Series Drogues: Learning From Tony Gooch

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Tony and Coryn Gooch stopped by in their lovely and beautifully maintained aluminum sloop Taonui. If you don’t know who they are, that is simply because they go out there on the ocean and do incredible things without fuss or drama.

Like Tony deciding, when he was into “senior citizen” territory, that it might be a good idea to sail around the world non-stop single-handed. So he did.

Here are Tony and Coryn's thoughts on heavy weather tactics:

John was born and brought up in Bermuda and started sailing as a child, racing locally and offshore before turning to cruising. He has sailed over 100,000 miles, most of it on his McCurdy & Rhodes 56, Morgan's Cloud, including eight ocean races to Bermuda, culminating in winning his class twice in the Newport Bermuda Race. He has skippered a series of voyages in the North Atlantic, the majority of which have been to the high latitudes. John has been helping others go voyaging by sharing his experience for 25 years, first in yachting magazines and, for the last 20 years, as co-editor/publisher of AAC.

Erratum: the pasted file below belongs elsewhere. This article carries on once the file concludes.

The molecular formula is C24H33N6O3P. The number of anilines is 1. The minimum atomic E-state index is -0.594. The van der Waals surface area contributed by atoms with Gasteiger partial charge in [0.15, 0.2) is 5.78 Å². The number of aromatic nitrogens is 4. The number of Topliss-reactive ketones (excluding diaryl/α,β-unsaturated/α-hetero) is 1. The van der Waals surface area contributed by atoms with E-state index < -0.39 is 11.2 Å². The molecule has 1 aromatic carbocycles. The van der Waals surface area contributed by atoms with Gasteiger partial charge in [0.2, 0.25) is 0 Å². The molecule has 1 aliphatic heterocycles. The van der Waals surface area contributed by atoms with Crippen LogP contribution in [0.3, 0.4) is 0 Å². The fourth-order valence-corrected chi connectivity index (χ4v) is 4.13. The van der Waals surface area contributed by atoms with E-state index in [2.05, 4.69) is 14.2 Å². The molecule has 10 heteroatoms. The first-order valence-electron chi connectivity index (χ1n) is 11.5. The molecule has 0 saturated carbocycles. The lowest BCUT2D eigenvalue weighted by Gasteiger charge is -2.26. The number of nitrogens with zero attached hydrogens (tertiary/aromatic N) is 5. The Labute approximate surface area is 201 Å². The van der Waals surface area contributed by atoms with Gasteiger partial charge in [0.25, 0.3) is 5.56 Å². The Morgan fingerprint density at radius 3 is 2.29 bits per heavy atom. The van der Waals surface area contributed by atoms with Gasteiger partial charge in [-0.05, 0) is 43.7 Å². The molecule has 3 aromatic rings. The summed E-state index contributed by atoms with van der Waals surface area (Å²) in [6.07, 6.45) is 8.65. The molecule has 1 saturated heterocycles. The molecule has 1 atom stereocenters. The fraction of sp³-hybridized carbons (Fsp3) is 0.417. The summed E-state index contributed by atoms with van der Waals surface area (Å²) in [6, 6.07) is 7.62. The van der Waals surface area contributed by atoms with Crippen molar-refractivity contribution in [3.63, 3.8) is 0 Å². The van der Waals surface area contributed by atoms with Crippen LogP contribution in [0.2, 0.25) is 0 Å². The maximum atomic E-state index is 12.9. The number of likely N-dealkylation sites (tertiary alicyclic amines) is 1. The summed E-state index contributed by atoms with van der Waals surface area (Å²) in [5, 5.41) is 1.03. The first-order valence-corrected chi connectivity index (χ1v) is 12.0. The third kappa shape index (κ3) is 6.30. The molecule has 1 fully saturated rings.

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Alain Rémi

Most interesting. I read a lot about heavy weather sailing and very early on I learned that safety was offshore, which helped me decide to sail a SW gale close hauled for 48 hours off the coast of Portugal, rather than risking an hypothetical shelter inland…Back then, no GPS and not so good radio beacons…

Now I’m looking for books written in the 50s or 60s by a British couple who sailed around the world several times, I think. They wrote extensively in British magazines, had a bigger steel boat built in their later years &, I think, ended up living in New Zealand. Could you help me find their names? Thanks